Babur marched onto Delhi via Sirhind, he reached the historical field of Panipat on 20 April 1526, where he met Ibrahim Lodi along with his numerically superior army of about 100,000 soldiers and 100 elephants. The battle began on morning of 21 April 1526, Babur utilised the tactic of Tulugma, encircled the Ibrahim Lodi's army and forcing them to face artillery fire directly, and frightening the war elephants utilised by the Delhi's army.
Babur wrote in his memoirs about his victory :
"By the grace of the Almighty God, this difficult task was made easy to me and that might army, in the space of a half a day was laid in dust."
After the battle Babur occupied Delhi and Agra, seated himself on the throne of Lodi and laid the foundation of the Mughal Rule in India, but it was yet to be established and Babur was yet to become the ruler of India, as new contenders for the throne like, Rana Sanga, who rose to challenge his rule. However, Babur was able to take the fortress of Bayana, after sending the commander, Nizam Khan, a convincing poem in Persian:
"Strive not with the Turk, O Mir of Bayana."
Battles with the RajputsEdit
|This section needs additional citations for verification. (October 2013)|
Although master of Delhi and Agra, Babur records in his memoirs that he had sleepless nights because of continuing worries over Raja Hasan Khan, Mewatpatti (title, Lord of Mewat), the Khanzada ruler of Mewat, Rana Sanga, the Rajput ruler of Mewar.
In A.D. 1526 a new power appeared in India. Babur, who claimed to be the representative of Timur Lang, after winning the battle of Panipat, took possession of Delhi and Agra, and determined that his enterprise should not be a mere raid like Timur's, but the foundation of a new and lasting empire. Then it was that the Rajputs made their last great struggle for independence. They were led by Rana Sanga, a chief of Mewar, who invited the Mewatti chief, Hasan Khan, to aid the nation from which he had sprung in resisting the new horde of Musalmans from the north.[full citation needed]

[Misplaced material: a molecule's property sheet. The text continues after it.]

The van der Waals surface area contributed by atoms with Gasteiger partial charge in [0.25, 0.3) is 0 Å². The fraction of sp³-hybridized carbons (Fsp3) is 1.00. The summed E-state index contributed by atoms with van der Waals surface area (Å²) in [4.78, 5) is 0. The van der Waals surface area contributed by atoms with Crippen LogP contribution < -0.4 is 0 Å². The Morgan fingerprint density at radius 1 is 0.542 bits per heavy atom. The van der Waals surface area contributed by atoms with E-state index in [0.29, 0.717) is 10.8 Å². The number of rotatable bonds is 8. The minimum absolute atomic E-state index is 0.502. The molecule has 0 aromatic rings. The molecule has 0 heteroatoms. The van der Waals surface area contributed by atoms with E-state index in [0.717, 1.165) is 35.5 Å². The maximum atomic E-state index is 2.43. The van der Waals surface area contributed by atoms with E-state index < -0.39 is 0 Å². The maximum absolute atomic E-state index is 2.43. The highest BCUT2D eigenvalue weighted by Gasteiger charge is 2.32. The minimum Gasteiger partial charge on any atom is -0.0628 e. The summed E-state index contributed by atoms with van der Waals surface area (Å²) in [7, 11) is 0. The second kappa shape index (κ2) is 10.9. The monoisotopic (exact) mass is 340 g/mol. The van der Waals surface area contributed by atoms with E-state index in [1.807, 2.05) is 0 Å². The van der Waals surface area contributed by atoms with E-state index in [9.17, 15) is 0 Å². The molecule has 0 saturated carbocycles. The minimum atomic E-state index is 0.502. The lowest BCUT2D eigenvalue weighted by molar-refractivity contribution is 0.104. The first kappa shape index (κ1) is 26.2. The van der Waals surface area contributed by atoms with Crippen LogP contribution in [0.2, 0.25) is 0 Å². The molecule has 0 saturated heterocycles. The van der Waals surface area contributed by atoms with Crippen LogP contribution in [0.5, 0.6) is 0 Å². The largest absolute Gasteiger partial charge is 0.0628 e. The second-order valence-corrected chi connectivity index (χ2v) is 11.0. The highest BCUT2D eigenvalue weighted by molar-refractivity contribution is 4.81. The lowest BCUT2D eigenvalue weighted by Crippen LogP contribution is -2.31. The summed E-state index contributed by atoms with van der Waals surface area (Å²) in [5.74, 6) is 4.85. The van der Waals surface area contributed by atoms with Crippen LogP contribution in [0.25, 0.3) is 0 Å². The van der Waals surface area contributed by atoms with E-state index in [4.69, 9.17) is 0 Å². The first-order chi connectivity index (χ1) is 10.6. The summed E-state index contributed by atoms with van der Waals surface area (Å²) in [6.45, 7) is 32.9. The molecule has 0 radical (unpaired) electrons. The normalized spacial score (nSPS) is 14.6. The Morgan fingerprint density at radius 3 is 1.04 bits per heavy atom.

The political position of Hasan Khan at this time was a very important one. Babur, in his autobiography, speaks of him as the prime mover in all the confusions and insurrections of the period. He had, he states, vainly shown Hasan Khan distinguished marks of favour, but the affections of the infidel lay all on the side of the natives, the Hindus (Indians), and the propinquity of his country to Delhi made his opposition especially dangerous. Hasan Khan's seat at this time was at Ulwur, but local tradition says that he was originally established at Bahadarpur, eight miles from Ulwur.
Babur says that the ancestors of his opponent Hasan Khan had governed Mewat in uninterrupted succession for nearly 200 years, and that Tejara was their capital. In another place he calls him Raja Hasan Khan Mewati, an infidel, who was the prime mover and agitator in the insurrection against the Mughals. The title of Raja and the term "infidel" show that Babur was aware of Hasan Khan's Hindu descent, and the period of '* nearly 200 years" most probably refers to the date when his ancestor became a Muslim in the reign of Firoz Shah between A.H. 752 and 790.[full citation needed]
The Rajput lords had, prior to Babur's intervention, succeeded in conquering some of the Sultanate's territory. They ruled an area directly to the southwest of Babur's new dominions, commonly known as Rajputana as well as fortified dominions in other parts of northern India. It was not a unified kingdom, but rather a confederacy of principalities, under the informal suzerainty of Rana Sanga, head of the senior Rajput dynasty.
The Rajputs had possibly heard word of the heavy casualties inflicted by Lodi on Babur's forces, and believed that they could capture Delhi, and possibly all Hindustan. They hoped to bring it back into Hindu Rajput hands for the first time in almost three hundred and fifty years since Sultan Shah-al Din Muhammad of Ghor defeated the Rajput Chauhan King Prithviraj III in 1192.